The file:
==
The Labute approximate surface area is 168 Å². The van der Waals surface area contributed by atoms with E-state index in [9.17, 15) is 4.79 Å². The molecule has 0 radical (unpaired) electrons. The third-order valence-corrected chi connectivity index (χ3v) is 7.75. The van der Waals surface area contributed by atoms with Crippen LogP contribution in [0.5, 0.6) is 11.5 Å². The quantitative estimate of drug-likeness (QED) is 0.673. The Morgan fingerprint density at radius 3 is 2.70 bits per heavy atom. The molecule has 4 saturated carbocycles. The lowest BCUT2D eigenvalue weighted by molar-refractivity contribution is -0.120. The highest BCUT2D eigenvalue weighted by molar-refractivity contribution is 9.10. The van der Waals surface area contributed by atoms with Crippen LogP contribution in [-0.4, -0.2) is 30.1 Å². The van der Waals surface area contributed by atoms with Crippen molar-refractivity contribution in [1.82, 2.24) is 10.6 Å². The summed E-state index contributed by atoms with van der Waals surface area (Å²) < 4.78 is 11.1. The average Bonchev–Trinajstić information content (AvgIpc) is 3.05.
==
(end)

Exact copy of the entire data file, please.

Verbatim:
The Labute approximate surface area is 168 Å². The van der Waals surface area contributed by atoms with E-state index in [9.17, 15) is 4.79 Å². The molecule has 0 radical (unpaired) electrons. The third-order valence-corrected chi connectivity index (χ3v) is 7.75. The van der Waals surface area contributed by atoms with Crippen LogP contribution in [0.5, 0.6) is 11.5 Å². The quantitative estimate of drug-likeness (QED) is 0.673. The Morgan fingerprint density at radius 3 is 2.70 bits per heavy atom. The molecule has 4 saturated carbocycles. The lowest BCUT2D eigenvalue weighted by molar-refractivity contribution is -0.120. The highest BCUT2D eigenvalue weighted by molar-refractivity contribution is 9.10. The van der Waals surface area contributed by atoms with Crippen LogP contribution in [-0.4, -0.2) is 30.1 Å². The van der Waals surface area contributed by atoms with Crippen molar-refractivity contribution in [1.82, 2.24) is 10.6 Å². The summed E-state index contributed by atoms with van der Waals surface area (Å²) < 4.78 is 11.1. The average Bonchev–Trinajstić information content (AvgIpc) is 3.05.